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Wednesday, November 17, 2010

Kids Crafts: Fabric Color Transfer Fall Foliage Flag



Fabric color transfer projects are fun. Thanks to innovative tools that make these crafts accessible - like kids' fabric crayon (for art quilt blocks), photo transfer (for embellishing clothes) - it is easy for kids to create something on paper and then transfer it on to fabric that is not just stunning but also meaningful to them.

Ana likes to do crayon transfers on and off to customize her clothes (even undies). Fabric Crayons make this especially easy. Sometimes, we have a print on the fabric which we "color in" directly with the fabric crayon and heat set it. This is rather tiresome.

However, typically, we color a design on paper and transfer it on to fabric by ironing it on at the prescribed heat setting. Fairies being the favorite theme, Ana has decorated her plain pants and tops with crayon-transferred designs.

The catch is that these fabric crayons are better hand washed and air-dried as they fade easily after just one dryer cycle.



However, Fabric markers are my favorite tool - once dry, they can be machine-washed and dried, and manage to retain the color-depth quite well. I "drew" the outline and facial features with fabric markers in the flower fairy shirt in the picture, which is still clear and bright after many washes, whereas the crayon transfer has faded away.

Anyway, another color transfer project we worked on recently is this Fall Foliage Flag: a simple white piece of fabric onto which we transfer colors from paper.

As always, inspiration comes from many places and we adapt the ideas to our available tools and interest. There are probably variations of this project on the web.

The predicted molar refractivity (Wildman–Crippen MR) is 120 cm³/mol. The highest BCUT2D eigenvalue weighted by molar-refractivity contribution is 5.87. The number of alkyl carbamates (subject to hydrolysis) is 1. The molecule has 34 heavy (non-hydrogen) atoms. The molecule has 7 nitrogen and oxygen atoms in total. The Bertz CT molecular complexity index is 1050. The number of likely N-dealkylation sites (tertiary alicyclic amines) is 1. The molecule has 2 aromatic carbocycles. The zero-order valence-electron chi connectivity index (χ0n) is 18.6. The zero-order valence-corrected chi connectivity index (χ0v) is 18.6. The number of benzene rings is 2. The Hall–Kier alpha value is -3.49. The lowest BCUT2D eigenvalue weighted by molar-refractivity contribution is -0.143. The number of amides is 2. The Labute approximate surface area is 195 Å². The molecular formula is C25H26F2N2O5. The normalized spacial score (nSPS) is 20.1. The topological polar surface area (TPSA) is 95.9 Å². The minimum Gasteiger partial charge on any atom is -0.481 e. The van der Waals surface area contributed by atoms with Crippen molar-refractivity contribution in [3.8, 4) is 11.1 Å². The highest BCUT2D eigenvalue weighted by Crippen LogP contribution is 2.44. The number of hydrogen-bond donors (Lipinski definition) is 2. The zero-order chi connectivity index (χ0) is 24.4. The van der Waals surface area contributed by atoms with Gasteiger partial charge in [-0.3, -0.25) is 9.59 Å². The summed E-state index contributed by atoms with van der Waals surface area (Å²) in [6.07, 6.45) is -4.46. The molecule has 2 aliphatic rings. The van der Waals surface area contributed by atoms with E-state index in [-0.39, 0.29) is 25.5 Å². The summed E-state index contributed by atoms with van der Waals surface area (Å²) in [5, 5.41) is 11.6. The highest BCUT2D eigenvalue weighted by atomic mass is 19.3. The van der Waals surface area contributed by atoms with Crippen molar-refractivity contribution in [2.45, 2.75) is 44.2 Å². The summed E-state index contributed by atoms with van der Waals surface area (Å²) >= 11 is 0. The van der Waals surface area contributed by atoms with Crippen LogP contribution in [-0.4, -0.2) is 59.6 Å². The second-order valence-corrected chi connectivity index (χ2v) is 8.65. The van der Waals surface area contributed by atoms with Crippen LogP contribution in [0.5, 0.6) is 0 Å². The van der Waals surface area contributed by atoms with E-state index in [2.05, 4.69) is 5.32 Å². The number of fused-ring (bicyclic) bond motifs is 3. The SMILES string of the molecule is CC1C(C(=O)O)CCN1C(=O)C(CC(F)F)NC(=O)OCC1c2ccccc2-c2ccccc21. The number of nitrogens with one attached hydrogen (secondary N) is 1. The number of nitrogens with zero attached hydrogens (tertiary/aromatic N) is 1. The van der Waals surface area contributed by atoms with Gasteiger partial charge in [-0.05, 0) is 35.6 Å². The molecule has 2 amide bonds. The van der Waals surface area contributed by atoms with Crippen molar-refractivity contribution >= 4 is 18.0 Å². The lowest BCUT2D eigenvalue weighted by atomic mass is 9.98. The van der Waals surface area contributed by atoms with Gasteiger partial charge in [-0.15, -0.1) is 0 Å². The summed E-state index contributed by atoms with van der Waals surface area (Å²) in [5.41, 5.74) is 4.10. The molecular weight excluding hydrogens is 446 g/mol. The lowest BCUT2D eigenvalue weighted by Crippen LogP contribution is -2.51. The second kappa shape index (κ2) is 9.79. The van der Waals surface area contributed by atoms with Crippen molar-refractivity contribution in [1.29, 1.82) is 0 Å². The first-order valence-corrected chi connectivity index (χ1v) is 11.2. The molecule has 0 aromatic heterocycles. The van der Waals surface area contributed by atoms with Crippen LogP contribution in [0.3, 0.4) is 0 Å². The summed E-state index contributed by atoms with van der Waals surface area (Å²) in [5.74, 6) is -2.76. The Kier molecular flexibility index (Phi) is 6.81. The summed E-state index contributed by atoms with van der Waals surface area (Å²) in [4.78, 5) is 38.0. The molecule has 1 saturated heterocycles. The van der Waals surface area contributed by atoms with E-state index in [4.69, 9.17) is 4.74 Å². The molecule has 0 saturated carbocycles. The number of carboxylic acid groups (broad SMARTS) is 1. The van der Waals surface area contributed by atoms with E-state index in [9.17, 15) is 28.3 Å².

Kids Crafts: Fabric Color Transfer Fall Foliage Flag

Items used: white glue, regular markers, unbleached coffee filters or any other paper that absorbs marker colors well, scissors, long twig to serve as a dowel, plain cotton fabric (white or any light color), plastic bag, yarn or twine or raffia or some sort of string to hang up the flag

  1. Cut a 8x13 piece of fabric for the flag - any size is fine - I went with a smallish flag with a piece of scrap fabric I had
  2. Fold over one short edge and glue it down to make a loop through which the dowel can slide through and help hang the flag
  3. Trace various fall leaf shapes on to a piece of coffee filter paper (or any other paper); color them in with markers, blending two or more colors for that bright autumn look; trim around the leaf shape with scissors, if preferred
  4. Dilute the white glue with equal part water; apply a thin layer of this diluted glue onto the colored side of the paper; place this glued colored side down on the fabric; place a thin plastic bag or cling wrap over it; smooth down with hands to help the color transfer from the paper to the fabric
  5. Lift an edge to see if the transfer is satisfactory, else smooth down for a minute or two more; remove the plastic bag, and the colored leaf coffee filter paper
  6. Allow to dry and hang it up in a favorite spot. We left it indoors as the edges are unfinished and the gusty winds here might batter the fabric, possibly blow it away...

We noticed that
  • Darker color markers show up much better than lighter colors in the transfer
  • Depending on the marker's strength it is possible to get two transfers from each colored leaf
  • If making only one transfer from each colored paper, can prepare all the leaves first, then play with placement on the fabric, and apply glue to all the leaves at once and smooth down in one go to reveal the finished flag; the more the leaves the merrier the flag
  • As we used regular markers, not fabric markers, the colors run when we wash the fabric

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2 Comments:

At 4:13 AM, Blogger Kristine said...

Wow Sheela, I really like this. I'd love to give my daughter opportunities to 'transform' her own clothing.

 
At 9:34 AM, Blogger Sheela said...

HI Kristine, Good to see you here. The fun part is when Ana wants text in her shirt - to remember to write it on the back of the paper, flip the paper and trace it from the front so the text backwards as needed, and then transfer it to the fabric :)

 

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